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Just realized I never got around to taking show off pictures of this guy. I had some frosting issues which killed my momentum in my WIP (here) for him, and then he sat around waiting to be fixed. The fix mostly worked, but you'll see a few shots where the light is a little more direct where he ended up shiny. Not a big deal as in most lighting he looks fine. The last few shots will have an alternate rider's top half, I swapped the original Wight out for the top half of Reaper's Judas Bloodspire, sans cape.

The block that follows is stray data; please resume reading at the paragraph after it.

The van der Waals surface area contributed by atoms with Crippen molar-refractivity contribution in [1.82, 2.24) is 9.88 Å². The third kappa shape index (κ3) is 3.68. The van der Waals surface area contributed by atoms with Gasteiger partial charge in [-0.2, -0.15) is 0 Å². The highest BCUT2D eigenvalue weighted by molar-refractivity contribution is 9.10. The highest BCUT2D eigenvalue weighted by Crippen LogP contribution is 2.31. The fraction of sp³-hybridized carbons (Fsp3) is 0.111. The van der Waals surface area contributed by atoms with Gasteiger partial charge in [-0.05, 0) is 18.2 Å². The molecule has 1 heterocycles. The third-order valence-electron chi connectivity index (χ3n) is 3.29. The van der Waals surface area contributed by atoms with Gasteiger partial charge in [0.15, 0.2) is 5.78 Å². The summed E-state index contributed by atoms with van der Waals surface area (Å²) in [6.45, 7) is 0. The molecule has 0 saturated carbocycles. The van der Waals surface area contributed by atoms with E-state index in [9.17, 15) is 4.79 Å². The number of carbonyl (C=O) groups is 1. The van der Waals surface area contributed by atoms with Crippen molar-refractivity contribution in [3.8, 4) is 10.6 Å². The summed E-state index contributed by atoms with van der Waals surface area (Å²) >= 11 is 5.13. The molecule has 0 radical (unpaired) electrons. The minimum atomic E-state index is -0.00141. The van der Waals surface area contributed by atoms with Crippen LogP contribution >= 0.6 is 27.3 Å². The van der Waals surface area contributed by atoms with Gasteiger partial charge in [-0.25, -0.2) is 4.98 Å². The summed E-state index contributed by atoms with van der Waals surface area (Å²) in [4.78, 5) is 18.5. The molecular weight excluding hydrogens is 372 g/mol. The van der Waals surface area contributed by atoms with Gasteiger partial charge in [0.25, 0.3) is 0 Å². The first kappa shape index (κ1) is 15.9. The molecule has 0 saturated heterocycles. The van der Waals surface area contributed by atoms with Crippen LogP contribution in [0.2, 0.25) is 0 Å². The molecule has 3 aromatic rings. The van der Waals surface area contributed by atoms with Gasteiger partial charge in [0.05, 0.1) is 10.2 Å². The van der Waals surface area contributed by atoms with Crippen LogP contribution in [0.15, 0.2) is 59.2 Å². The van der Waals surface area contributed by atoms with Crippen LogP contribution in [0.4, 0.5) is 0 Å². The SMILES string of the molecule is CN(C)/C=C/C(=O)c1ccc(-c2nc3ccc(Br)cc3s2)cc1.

Another couple of the Dungeons and Dragons Boardgame models today. The Zombie Dragon and the Werewolf. Both are decent sculpts, though nothing outstanding by my standards. The Zombie Dragon is a reasonable beast, though details are a little soft in places. It's also undersized to my eye, for a dragon at least. Dragonling perhaps, but not a full fledged dragon, undead or otherwise. A zombie dragon is, apparently a distinct thing from a Dracolich. I guess that's a Dragon who is a Lich, rather than a Dragon who is a Zombie. I guess perhaps Dracoliches can be the ones who animate Zombie Dragons. I've still got to finish painting the Dracolich that came with Ravenloft, so enough about that for now. Since this thing is (or used to be) a Dragon(ling), and also a Zombie, I went for a kind of traditional green palette, knowing I could stay dark on the carapace while highlighting the majority of the skin to a really pallid, desaturated green, so the carapace and wing membranes would provide a harmonious contrast. Of course, the other contrast that I wanted to have nice and strong was that of the blood, gore, viscera, exposed muscle and so on. The beast doesn't look like it's been dead for all that long, as there's not a huge amount of decomposition on the model so far. I mean, the details are pretty soft, so it's easy enough to go other way, but I thought the head looked a little sallow as opposed to being made up of exposed bone. This is why I painted the eyes as hollowed-out but bloodied sockets. As though the crows and carrion-eaters had picked them out of the skull, before reanimation had occurred.The midsection and exposed ribs were again a bit soft, so I used some tube-putty to create some intestines hanging out of the chest/midsection cavity, along with a relatively fresh trail of viscera and blood being left in its stride. All of the exposed wounds were finished with Tamiya Clear Red, and the trail of dripping gore was made up of the same Clear Red along with some Water Effects. The Werewolf also, is a simple figure. Again on a par with an average Bones model. Very much a 5/10 sculpt and model, in my opinion. I went for grey rather than brown, since grey rather than brown wolves and werewolves fit the pseudo-gothic-horror aesthetic of something like Castle Ravenloft for me. The incredibly awkward pose and posture doesn't do a whole lot for me, either. Interestingly, this werewolf is female. Though she only has two breasts, that are completely covered in fur, rather than six-to-ten teats. Not something I'd thought about much before. We all know that there are actually painters out there that really can make a silk purse from a sow's ear. I'm not sure if I consider myself one of them, but I know that I could have made this model look better than it is. The question, as always is whether it would be worth the time invested. In this case, I did a little with facial markings and called it good enough. In the end, these two are simply used as Bossed for the Ravenloft box. In theory, both could have a place in a Kings of War Undead army, though I've got better (Confrontation) Werewolves that I use for that game, and better ones from Citadel, Reaper, and even Mantic that I can use for everything else. The Zombie Dragon would need proxy-stats for a creature much less nasty than a proper Dragon to be of use. Obsidian Golem stats of some kind, perhaps?